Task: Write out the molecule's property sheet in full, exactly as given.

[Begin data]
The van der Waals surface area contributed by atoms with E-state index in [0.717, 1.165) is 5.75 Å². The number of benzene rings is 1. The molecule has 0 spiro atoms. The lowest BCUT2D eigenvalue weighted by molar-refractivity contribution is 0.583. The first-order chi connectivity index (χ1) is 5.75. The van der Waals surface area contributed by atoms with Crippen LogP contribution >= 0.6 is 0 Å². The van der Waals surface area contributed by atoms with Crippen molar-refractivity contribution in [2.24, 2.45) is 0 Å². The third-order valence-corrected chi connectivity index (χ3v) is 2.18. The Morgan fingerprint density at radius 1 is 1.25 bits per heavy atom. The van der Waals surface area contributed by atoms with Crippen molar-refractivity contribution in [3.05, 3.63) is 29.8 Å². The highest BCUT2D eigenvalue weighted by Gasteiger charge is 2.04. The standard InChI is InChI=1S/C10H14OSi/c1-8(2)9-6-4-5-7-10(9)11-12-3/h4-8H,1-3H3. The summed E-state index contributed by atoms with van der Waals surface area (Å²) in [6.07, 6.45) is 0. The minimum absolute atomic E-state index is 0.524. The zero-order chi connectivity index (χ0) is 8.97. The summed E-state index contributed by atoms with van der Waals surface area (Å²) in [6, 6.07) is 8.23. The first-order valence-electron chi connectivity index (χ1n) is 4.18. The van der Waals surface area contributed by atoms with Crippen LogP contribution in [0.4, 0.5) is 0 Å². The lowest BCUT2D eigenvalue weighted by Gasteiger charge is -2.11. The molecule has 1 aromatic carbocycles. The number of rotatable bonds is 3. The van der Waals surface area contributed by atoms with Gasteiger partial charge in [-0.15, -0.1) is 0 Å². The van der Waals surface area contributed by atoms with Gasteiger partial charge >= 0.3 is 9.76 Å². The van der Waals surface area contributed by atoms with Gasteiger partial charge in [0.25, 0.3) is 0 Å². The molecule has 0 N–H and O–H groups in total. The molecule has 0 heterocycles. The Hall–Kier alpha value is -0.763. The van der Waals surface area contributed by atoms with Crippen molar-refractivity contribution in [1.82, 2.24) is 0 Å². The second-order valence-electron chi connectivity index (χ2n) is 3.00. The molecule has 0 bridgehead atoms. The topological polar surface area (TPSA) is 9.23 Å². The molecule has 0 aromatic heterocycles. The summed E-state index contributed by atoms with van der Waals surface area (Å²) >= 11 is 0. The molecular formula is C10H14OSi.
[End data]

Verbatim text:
The van der Waals surface area contributed by atoms with E-state index in [0.717, 1.165) is 5.75 Å². The number of benzene rings is 1. The molecule has 0 spiro atoms. The lowest BCUT2D eigenvalue weighted by molar-refractivity contribution is 0.583. The first-order chi connectivity index (χ1) is 5.75. The van der Waals surface area contributed by atoms with Crippen LogP contribution >= 0.6 is 0 Å². The van der Waals surface area contributed by atoms with Crippen molar-refractivity contribution in [2.24, 2.45) is 0 Å². The third-order valence-corrected chi connectivity index (χ3v) is 2.18. The Morgan fingerprint density at radius 1 is 1.25 bits per heavy atom. The van der Waals surface area contributed by atoms with Crippen molar-refractivity contribution in [3.05, 3.63) is 29.8 Å². The highest BCUT2D eigenvalue weighted by Gasteiger charge is 2.04. The standard InChI is InChI=1S/C10H14OSi/c1-8(2)9-6-4-5-7-10(9)11-12-3/h4-8H,1-3H3. The summed E-state index contributed by atoms with van der Waals surface area (Å²) in [6.07, 6.45) is 0. The minimum absolute atomic E-state index is 0.524. The zero-order chi connectivity index (χ0) is 8.97. The summed E-state index contributed by atoms with van der Waals surface area (Å²) in [6, 6.07) is 8.23. The first-order valence-electron chi connectivity index (χ1n) is 4.18. The van der Waals surface area contributed by atoms with Crippen LogP contribution in [0.4, 0.5) is 0 Å². The lowest BCUT2D eigenvalue weighted by Gasteiger charge is -2.11. The molecule has 1 aromatic carbocycles. The number of rotatable bonds is 3. The van der Waals surface area contributed by atoms with Gasteiger partial charge in [-0.15, -0.1) is 0 Å². The van der Waals surface area contributed by atoms with Gasteiger partial charge >= 0.3 is 9.76 Å². The van der Waals surface area contributed by atoms with Gasteiger partial charge in [0.25, 0.3) is 0 Å². The molecule has 0 N–H and O–H groups in total. The molecule has 0 heterocycles. The Hall–Kier alpha value is -0.763. The van der Waals surface area contributed by atoms with Crippen molar-refractivity contribution in [1.82, 2.24) is 0 Å². The second-order valence-electron chi connectivity index (χ2n) is 3.00. The molecule has 0 bridgehead atoms. The topological polar surface area (TPSA) is 9.23 Å². The molecule has 0 aromatic heterocycles. The summed E-state index contributed by atoms with van der Waals surface area (Å²) >= 11 is 0. The molecular formula is C10H14OSi.